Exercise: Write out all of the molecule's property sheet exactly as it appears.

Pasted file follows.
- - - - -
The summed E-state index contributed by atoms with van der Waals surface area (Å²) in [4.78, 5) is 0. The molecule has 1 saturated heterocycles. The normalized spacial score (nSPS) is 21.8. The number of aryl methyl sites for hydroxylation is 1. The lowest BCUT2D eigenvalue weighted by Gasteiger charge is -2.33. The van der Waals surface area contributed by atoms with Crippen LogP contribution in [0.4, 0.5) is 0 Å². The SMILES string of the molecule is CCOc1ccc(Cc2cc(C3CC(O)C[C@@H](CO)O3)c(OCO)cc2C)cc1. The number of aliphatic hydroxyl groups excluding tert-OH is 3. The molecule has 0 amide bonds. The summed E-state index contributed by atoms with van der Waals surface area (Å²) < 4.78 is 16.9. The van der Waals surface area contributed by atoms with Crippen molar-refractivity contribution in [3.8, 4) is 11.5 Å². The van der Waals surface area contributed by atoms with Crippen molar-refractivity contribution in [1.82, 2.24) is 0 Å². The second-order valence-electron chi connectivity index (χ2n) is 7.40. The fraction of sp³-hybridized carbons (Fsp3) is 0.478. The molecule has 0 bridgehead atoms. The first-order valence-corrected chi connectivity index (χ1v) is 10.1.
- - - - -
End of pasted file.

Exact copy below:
The summed E-state index contributed by atoms with van der Waals surface area (Å²) in [4.78, 5) is 0. The molecule has 1 saturated heterocycles. The normalized spacial score (nSPS) is 21.8. The number of aryl methyl sites for hydroxylation is 1. The lowest BCUT2D eigenvalue weighted by Gasteiger charge is -2.33. The van der Waals surface area contributed by atoms with Crippen LogP contribution in [0.4, 0.5) is 0 Å². The SMILES string of the molecule is CCOc1ccc(Cc2cc(C3CC(O)C[C@@H](CO)O3)c(OCO)cc2C)cc1. The number of aliphatic hydroxyl groups excluding tert-OH is 3. The molecule has 0 amide bonds. The summed E-state index contributed by atoms with van der Waals surface area (Å²) < 4.78 is 16.9. The van der Waals surface area contributed by atoms with Crippen molar-refractivity contribution in [3.8, 4) is 11.5 Å². The van der Waals surface area contributed by atoms with Crippen molar-refractivity contribution in [1.82, 2.24) is 0 Å². The second-order valence-electron chi connectivity index (χ2n) is 7.40. The fraction of sp³-hybridized carbons (Fsp3) is 0.478. The molecule has 0 bridgehead atoms. The first-order valence-corrected chi connectivity index (χ1v) is 10.1.